Skip Ribbon Commands
Skip to main content
Menu

Fever of Unknown Origin / Pyrexia of unknown origin

Fever of Unknown Origin / Pyrexia of unknown origin - What it is

Fever of unknown origin (FUO), also known as pyreia of unknown origin (PUO), is a condition in which fever in excess of 38.3C has been around for three weeks or longer, and persists despite three outpatient evaluations or 3 days in the hospital. Despite extensive investigations and initial treatment, fever persists and as the name suggests, the cause of the febrile illness is often not identified during the initial workup. 

FUO / PUO can occur in otherwise healthy individuals, hospitalized patients, immunocompromised patients or patients with human immunodeficiency virus.

Fever of Unknown Origin / Pyrexia of unknown origin - Symptoms

As mentioned above, it is characterised by a prolonged febrile illness and depending on its cause, the constellation of signs and symptoms may vary. 

It may present as an isolated febrile illness or it could be associated with other symptoms such as headaches, joint pains, rash, lymph node enlargement, loss of weight, loss of appetite, shortness of breath, chronic cough, chronic diarrhoea. This list of common clinical signs and symptoms is not exhaustive. 

Fever of Unknown Origin / Pyrexia of unknown origin - How to prevent?

Fever of Unknown Origin / Pyrexia of unknown origin - Causes and Risk Factors

There are many causes of FUO / PUO, ranging from infections to autoimmune diseases to malignancies.  Some common causes of FUO / PUO include the following:
  • Infections such as tuberculosis, human immunodeficiency virus infection, infective endocarditis, undrained abscesses and viral infections.
  • Autoimmune diseases such as systemic lupus erythematosus, rheumatoid arthritis, temporal arteritis, polymyalgia rheumatica, mixed connective tissue disorders, adult onset Still’s disease, etc.
  • Hematological malignancies such as lymphoma and leukemia. 
  • Solid organ malignancies such as hepatocellular carcinoma and renal cell carcinoma.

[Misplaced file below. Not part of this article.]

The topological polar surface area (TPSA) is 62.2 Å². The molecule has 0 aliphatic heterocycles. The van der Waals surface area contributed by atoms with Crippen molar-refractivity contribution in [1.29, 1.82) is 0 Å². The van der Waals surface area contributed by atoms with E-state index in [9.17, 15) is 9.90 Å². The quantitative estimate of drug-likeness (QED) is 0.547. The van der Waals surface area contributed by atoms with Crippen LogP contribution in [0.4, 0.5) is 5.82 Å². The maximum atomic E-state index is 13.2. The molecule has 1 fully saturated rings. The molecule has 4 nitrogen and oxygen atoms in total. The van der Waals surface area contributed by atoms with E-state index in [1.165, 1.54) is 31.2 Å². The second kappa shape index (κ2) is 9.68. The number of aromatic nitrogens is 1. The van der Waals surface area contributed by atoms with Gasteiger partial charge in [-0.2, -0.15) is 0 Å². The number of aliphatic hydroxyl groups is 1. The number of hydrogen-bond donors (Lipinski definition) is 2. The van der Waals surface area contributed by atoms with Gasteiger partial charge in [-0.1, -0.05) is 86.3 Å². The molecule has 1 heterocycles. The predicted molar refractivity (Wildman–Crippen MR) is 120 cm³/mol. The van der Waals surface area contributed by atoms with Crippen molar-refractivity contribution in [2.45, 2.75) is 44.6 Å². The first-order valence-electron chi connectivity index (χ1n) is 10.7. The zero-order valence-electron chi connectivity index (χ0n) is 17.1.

• Miscellaneous conditions including drug fever, hypersensitivity syndrome and Kikuchi’s disease 
Unfortunately, in 10-20% of cases, the cause of the FUO / PUO remain undiagnosed.

Fever of Unknown Origin / Pyrexia of unknown origin - Diagnosis

The diagnosis of FUO / PUO is based on comprehensive history and physical examination. Repeated consults to retake the history and repeat physical examination is often necessary to help the physicians make the diagnosis and find out the exact cause of the prolonged fever. 

The wide range of tests performed thereafter are often adjuncts to help the physician make the diagnosis. The tests include blood tests, key imaging studies and may include invasive diagnostic procedure.  The selection of tests is guided by the presenting clinical complaint. 

More than the technology involved, getting to the root cause of FUO / PUO requires experienced clinicians, as well as patience on the part of patient and his/her family. Often, a multi-disciplinary team of doctors is involved. This is usually led by the infectious diseases team to pinpoint the exact cause of the FUO / PUO. 

Fever of Unknown Origin / Pyrexia of unknown origin - Treatments

​Treatment is dependent on the root cause of the FUO / PUO.

Fever of Unknown Origin / Pyrexia of unknown origin - Preparing for surgery

Fever of Unknown Origin / Pyrexia of unknown origin - Post-surgery care

Fever of Unknown Origin / Pyrexia of unknown origin - Other Information

TOP
Discover articles, videos and guides from SingHealth - bringing you helpful tips and facts to make healthy living easier.